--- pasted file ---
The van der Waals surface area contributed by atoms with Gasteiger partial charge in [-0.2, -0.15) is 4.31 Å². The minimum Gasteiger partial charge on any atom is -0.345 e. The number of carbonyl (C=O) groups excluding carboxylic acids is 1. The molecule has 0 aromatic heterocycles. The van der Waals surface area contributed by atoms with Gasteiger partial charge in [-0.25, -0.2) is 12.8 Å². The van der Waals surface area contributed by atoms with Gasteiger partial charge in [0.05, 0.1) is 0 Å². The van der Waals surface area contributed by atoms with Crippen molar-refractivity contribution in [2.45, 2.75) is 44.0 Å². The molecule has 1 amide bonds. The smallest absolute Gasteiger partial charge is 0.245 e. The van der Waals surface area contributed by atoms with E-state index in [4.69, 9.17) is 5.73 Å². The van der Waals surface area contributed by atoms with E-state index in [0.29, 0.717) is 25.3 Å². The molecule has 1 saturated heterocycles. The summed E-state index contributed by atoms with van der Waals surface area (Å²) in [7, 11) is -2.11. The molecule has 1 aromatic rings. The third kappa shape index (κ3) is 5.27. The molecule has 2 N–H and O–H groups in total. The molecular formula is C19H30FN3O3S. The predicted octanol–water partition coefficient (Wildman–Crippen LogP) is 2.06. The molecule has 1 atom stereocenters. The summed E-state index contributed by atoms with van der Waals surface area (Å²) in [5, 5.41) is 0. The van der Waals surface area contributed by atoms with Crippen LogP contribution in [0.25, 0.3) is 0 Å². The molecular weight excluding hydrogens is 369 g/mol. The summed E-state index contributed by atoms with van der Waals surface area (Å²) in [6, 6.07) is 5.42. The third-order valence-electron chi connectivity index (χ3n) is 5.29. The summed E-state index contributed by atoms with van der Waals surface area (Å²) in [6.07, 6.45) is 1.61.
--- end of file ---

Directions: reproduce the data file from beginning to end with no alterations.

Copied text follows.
The van der Waals surface area contributed by atoms with Gasteiger partial charge in [-0.2, -0.15) is 4.31 Å². The minimum Gasteiger partial charge on any atom is -0.345 e. The number of carbonyl (C=O) groups excluding carboxylic acids is 1. The molecule has 0 aromatic heterocycles. The van der Waals surface area contributed by atoms with Gasteiger partial charge in [-0.25, -0.2) is 12.8 Å². The van der Waals surface area contributed by atoms with Gasteiger partial charge in [0.05, 0.1) is 0 Å². The van der Waals surface area contributed by atoms with Crippen molar-refractivity contribution in [2.45, 2.75) is 44.0 Å². The molecule has 1 amide bonds. The smallest absolute Gasteiger partial charge is 0.245 e. The van der Waals surface area contributed by atoms with E-state index in [4.69, 9.17) is 5.73 Å². The van der Waals surface area contributed by atoms with E-state index in [0.29, 0.717) is 25.3 Å². The molecule has 1 saturated heterocycles. The summed E-state index contributed by atoms with van der Waals surface area (Å²) in [7, 11) is -2.11. The molecule has 1 aromatic rings. The third kappa shape index (κ3) is 5.27. The molecule has 2 N–H and O–H groups in total. The molecular formula is C19H30FN3O3S. The predicted octanol–water partition coefficient (Wildman–Crippen LogP) is 2.06. The molecule has 1 atom stereocenters. The summed E-state index contributed by atoms with van der Waals surface area (Å²) in [5, 5.41) is 0. The van der Waals surface area contributed by atoms with Crippen LogP contribution in [0.25, 0.3) is 0 Å². The molecular weight excluding hydrogens is 369 g/mol. The summed E-state index contributed by atoms with van der Waals surface area (Å²) in [6, 6.07) is 5.42. The third-order valence-electron chi connectivity index (χ3n) is 5.29. The summed E-state index contributed by atoms with van der Waals surface area (Å²) in [6.07, 6.45) is 1.61.